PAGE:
The V10, whose cylinder head covers are painted red, powers the Audi R8 GT like a race car. The sprint from zero to 100 km/h (62.14 mph) is a matter of 3.6 seconds; from zero to 200 km/h (124.27 mph) takes only 10.8 seconds. And acceleration remains brisk until the top speed of 320 km/h (198.84 mph) is reached.
Changes to the engine electronics coaxed an additional 26 kW (35 hp) from the high-revving ten-cylinder unit, which now produces 412 kW (560 hp) at 8,000 rpm from a displacement of 5,204 cc. The engine is electronically limited at 8,700 rpm. The torque curve peaks at 540 Nm (398.28 lb-ft) at 6,500 rpm, 10 Nm (7.38 lb-ft) more than in the production version. The specific output of the V10 is 79.2 kW (107.6 hp) per liter of displacement. The R8 GT boasts a power-to-weight ratio of only 3.70 kilograms (8.16 lb) per kW, or 2.72 kilograms (6 lb) per hp.
Among the characteristic features of the V10 is the cylinder angle of 90 degrees, which lowers the center of gravity. Dry sump lubrication allows the engine to be installed low. Its highly efficient pump module ensures that the 40-valve engine is lubricated even under extreme lateral acceleration.
The long-stroke engine (bore x stroke 84.5 x 92.8 millimeters [3.33 x 3.65 in]), which is hand-built at the factory in Györ, Hungary, weighs only 258 kilograms (569 lb). It features a crankcase made of a aluminum-silicon alloy that is both lightweight and very strong. The high silicon content makes the cylinder barrels extremely durable. The bedplate – a stable frame for the crankshaft bearing bridges – further enhances the block’s rigidity.
The crankshaft is designed as a common pin shaft in order to combine maximum rigidity with minimal weight. The connecting rods of the opposing pistons engage a common crankpin, resulting in alternating firing intervals of 54 and 90 degrees.
This unique rhythm gives the V10 its fascinating sound – a technical music that gains new facets with increasing revs, with a powerful bass foundation and sharp overtones. Two flaps in the exhaust system modulate its volume and tone as a function of load and engine speed.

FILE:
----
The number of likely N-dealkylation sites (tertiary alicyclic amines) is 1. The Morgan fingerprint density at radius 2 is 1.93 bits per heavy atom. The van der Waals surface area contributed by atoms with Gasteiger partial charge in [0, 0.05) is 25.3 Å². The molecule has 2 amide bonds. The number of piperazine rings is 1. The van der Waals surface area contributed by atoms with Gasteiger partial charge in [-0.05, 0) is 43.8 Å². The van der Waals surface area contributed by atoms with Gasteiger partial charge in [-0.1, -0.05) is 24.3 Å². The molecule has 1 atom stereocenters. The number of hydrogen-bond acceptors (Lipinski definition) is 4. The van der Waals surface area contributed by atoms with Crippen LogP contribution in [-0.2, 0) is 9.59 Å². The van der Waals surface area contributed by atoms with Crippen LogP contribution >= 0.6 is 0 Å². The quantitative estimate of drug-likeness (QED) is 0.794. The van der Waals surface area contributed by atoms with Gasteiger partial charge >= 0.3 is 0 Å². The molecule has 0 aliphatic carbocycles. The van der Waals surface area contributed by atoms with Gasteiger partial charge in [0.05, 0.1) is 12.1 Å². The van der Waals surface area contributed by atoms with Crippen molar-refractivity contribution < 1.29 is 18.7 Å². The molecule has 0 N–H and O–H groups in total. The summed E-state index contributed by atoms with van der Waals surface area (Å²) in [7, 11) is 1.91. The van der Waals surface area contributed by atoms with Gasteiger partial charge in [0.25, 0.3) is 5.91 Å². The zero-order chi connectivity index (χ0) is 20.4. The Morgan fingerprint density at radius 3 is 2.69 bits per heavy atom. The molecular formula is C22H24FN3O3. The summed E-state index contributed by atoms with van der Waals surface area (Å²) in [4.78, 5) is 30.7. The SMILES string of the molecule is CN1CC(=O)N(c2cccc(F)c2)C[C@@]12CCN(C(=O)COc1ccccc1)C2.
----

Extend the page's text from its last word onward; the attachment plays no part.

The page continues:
The powerful, normally aspirated engine consumes an average of 13.9 liters of fuel per 100 km (16.92 US mpg) – very good fuel economy given the tremendous power. The FSI gasoline direct injection system injects the fuel into the combustion chambers at up to 120 bar of pressure. Thanks to the internal cooling, this allows a high compression ratio of 12.5:1, which once again benefits efficiency. Tumble flaps in the intake ports optimize the filling of the combustion chambers by inducing a tumbling motion in the inflowing air. The camshafts, as well as the oil pump, water pump and parts of the auxiliaries, are powered by maintenance-free chains located on the rear wall of the engine. This design principle is an exclusive feature of the V8 and V10 engines that accounts for much of the compactness of the complete drivetrain. The induction pipe is made of lightweight plastic and designed for optimized flow conditions through the ports. The engineers consciously decided not to use a variable intake system in order to optimize the engine in the upper rev range.
The Audi engineers have also rigorously shaved weight from other engine-related components. The engineers found 9.4 kilograms (20.72 lb) in the battery, 2.3 kilograms (5.07 lb) in the air intake module and 2.8 kilograms (6.17 lb) in the insulation of the engine compartment. This was accompanied by a variety of other measures, such as the use of lightweight steel for the exhaust tailpipe trims.
The equipment, data and prices specified in this document refer to the model range offered in Germany. Subject to change without notice; errors and omissions excepted.